Breakthrough? A WHO Consultant’s meta-review of Ivermectin

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  • Tue, Dec 29, 2020 - 05:24am



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    Breakthrough? A WHO Consultant’s meta-review of Ivermectin

So the WHO may finally be starting to budge on the Ivermectin thing.  Here’s an interview of a WHO consultant, Dr. Andrews Hill on his meta-analysis of the Ivermectin clinical trials done in all the places that are operating outside Pharma’s usual grasp and control.  [Iran, Egypt, Bangladesh, Argentina].

My guess: this pandemic is just too large for them to control, it appears that word is now out, and that the WHO is starting to realize that it must act before it loses all credibility.

From this video, it seems as though their drop dead date is end of January.  The current evidence sure is compelling, but – of course – they’re going to wait for another 3 RCTs to finish before they pull the trigger.  Gotta wait to get those dosages perfect.  What’s a few hundred thousand people dead in the meantime?

Once the WHO acts, this will force the CDC to act as well.  And there will be a treatment for COVID19.

Dr. Andrew Hill’s Ivermectin meta-analysis, from University of Liverpool, England, supported by The Access to COVID-19 Tools (ACT) Accelerator.

  • Tue, Dec 29, 2020 - 06:19am



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    Breakthrough? A WHO Consultant’s meta-review of Ivermectin

I’m not clear on the relationship and influence that Dr Hill has with the WHO.  I’m also disappointed that his wallpaper doesn’t convey appropriate status.  I’m certain that a great many will be vaccinated  before Ivermectin gets approved by the WHO (if ever), and I’m equally sure that this video will signal that ivermectin is better than HCQ for keeping your armed forces fit and healthy.  Expect shortages.

  • Tue, Dec 29, 2020 - 07:35am



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    Andrew Hill, MD, Ph D, University of Liverpool

A short search on Andrew Hill shows that he is an MD., Ph.D. who is, or was, a senior research fellow at University of Liverpool.  Department bio here.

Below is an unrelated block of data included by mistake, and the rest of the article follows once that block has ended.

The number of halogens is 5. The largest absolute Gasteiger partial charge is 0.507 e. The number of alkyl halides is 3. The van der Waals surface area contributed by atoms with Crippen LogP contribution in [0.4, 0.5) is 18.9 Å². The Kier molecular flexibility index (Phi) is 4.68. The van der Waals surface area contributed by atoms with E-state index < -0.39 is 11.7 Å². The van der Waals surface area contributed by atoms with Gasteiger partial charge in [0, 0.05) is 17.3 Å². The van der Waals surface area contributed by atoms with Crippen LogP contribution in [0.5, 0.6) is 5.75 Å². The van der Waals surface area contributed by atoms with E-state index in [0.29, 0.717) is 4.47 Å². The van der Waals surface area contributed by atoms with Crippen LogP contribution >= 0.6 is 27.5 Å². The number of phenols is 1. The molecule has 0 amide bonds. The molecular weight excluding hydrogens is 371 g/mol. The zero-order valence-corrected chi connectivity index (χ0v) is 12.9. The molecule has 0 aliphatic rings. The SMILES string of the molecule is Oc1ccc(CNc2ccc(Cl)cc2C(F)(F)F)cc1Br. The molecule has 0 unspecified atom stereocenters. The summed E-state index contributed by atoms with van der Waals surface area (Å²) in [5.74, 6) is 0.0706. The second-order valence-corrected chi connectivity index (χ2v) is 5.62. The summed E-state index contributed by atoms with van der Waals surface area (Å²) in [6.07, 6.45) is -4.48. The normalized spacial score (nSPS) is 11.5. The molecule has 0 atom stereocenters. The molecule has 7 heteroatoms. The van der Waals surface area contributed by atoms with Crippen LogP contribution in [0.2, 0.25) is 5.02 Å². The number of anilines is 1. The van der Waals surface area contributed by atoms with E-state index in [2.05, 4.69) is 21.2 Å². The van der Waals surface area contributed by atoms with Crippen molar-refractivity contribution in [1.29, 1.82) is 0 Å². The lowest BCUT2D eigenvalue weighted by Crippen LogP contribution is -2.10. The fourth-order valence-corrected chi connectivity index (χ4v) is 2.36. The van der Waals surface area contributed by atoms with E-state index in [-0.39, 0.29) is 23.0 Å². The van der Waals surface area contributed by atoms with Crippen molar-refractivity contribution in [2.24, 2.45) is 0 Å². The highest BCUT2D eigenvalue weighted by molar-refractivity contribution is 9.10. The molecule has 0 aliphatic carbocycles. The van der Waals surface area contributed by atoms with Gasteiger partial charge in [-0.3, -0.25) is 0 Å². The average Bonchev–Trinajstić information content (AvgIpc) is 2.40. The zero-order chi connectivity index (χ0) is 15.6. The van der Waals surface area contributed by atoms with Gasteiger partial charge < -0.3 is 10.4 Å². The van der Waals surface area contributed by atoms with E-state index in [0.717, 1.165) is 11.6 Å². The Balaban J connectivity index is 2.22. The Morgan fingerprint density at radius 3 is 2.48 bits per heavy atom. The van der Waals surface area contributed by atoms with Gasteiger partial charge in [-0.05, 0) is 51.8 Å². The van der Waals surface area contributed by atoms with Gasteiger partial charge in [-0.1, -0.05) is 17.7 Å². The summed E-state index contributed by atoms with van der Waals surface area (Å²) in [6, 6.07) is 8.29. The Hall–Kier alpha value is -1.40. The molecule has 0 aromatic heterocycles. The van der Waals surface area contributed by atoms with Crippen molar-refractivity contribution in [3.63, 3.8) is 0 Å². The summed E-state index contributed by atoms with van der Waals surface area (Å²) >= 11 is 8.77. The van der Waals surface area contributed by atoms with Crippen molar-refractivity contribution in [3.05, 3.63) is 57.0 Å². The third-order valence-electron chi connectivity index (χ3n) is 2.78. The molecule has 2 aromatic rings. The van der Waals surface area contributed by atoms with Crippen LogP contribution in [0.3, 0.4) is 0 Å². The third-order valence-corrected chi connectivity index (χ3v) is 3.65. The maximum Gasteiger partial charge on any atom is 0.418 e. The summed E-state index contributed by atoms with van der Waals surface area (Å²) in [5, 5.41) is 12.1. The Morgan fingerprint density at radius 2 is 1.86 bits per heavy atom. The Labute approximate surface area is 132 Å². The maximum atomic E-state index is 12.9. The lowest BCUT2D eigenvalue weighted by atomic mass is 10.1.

It looks like his specialty is the translation of research into clinical treatments.

He has focused on HIV retroviral treatments, forming buying clubs so that low income nations can purchase pharmaceuticals affordably, and screening approved drugs for activity against COVID.  He participates in fund-raising marathons to help cystic fibrosis children purchase expensive drugs on the international market.

Though a little nerdy in tone, this abstract pointed to an area of practical literature review from University of Liverpool.  They are looking at

1)   drugs with SC2 activity in tissue culture (focusing on the concentration of drug  that kills 90% of virus–“EC90”)

2)  the concentration of drugs in plasma at customary human doses (“Cmax”)

3)   what drugs are concentrated in certain tissues (especially lung tissue) at levels above the EC90.   This is called partitioning where drugs are not evenly distributed in the body, but are concentrated in certain kinds of tissues (like adipose tissue) and certain organs (like lungs).

This is very pertinent to discussions of ivermectin use as the rationale for NOT recommending ivermectin is that serum levels are unlikely to reach the EC50 at approved human dosing regimes.   This argument does not take into account the complex partitioning of ivermectin causing only a small percentage of total-body drug content to be free (dissolved) in serum.


There is a rapidly expanding literature on the in vitro antiviral activity of drugs that may be repurposed for therapy or chemoprophylaxis against severe acute respiratory syndrome-coronavirus 2 (SARS-CoV-2). However, this has not been accompanied by a comprehensive evaluation of the target plasma and lung concentrations of these drugs following approved dosing in humans. Accordingly, concentration 90% (EC90 ) values recalculated from in vitro anti-SARS-CoV-2 activity data was expressed as a ratio to the achievable maximum plasma concentration (Cmax ) at an approved dose in humans (Cmax /EC90 ratio). Only 14 of the 56 analyzed drugs achieved a Cmax /EC90 ratio above 1. A more in-depth assessment demonstrated that only nitazoxanide, nelfinavir, tipranavir (ritonavir-boosted), and sulfadoxine achieved plasma concentrations above their reported anti-SARS-CoV-2 activity across their entire approved dosing interval. An unbound lung to plasma tissue partition coefficient (Kp Ulung ) was also simulated to derive a lung Cmax /half-maximal effective concentration (EC50 ) as a better indicator of potential human efficacy. Hydroxychloroquine, chloroquine, mefloquine, atazanavir (ritonavir-boosted), tipranavir (ritonavir-boosted), ivermectin, azithromycin, and lopinavir (ritonavir-boosted) were all predicted to achieve lung concentrations over 10-fold higher than their reported EC50 . Nitazoxanide and sulfadoxine also exceeded their reported EC50 by 7.8-fold and 1.5-fold in lung, respectively. This analysis may be used to select potential candidates for further clinical testing, while deprioritizing compounds unlikely to attain target concentrations for antiviral activity. Future studies should focus on EC90 values and discuss findings in the context of achievable exposures in humans, especially within target compartments, such as the lungs, in order to maximize the potential for success of proposed human clinical trials.



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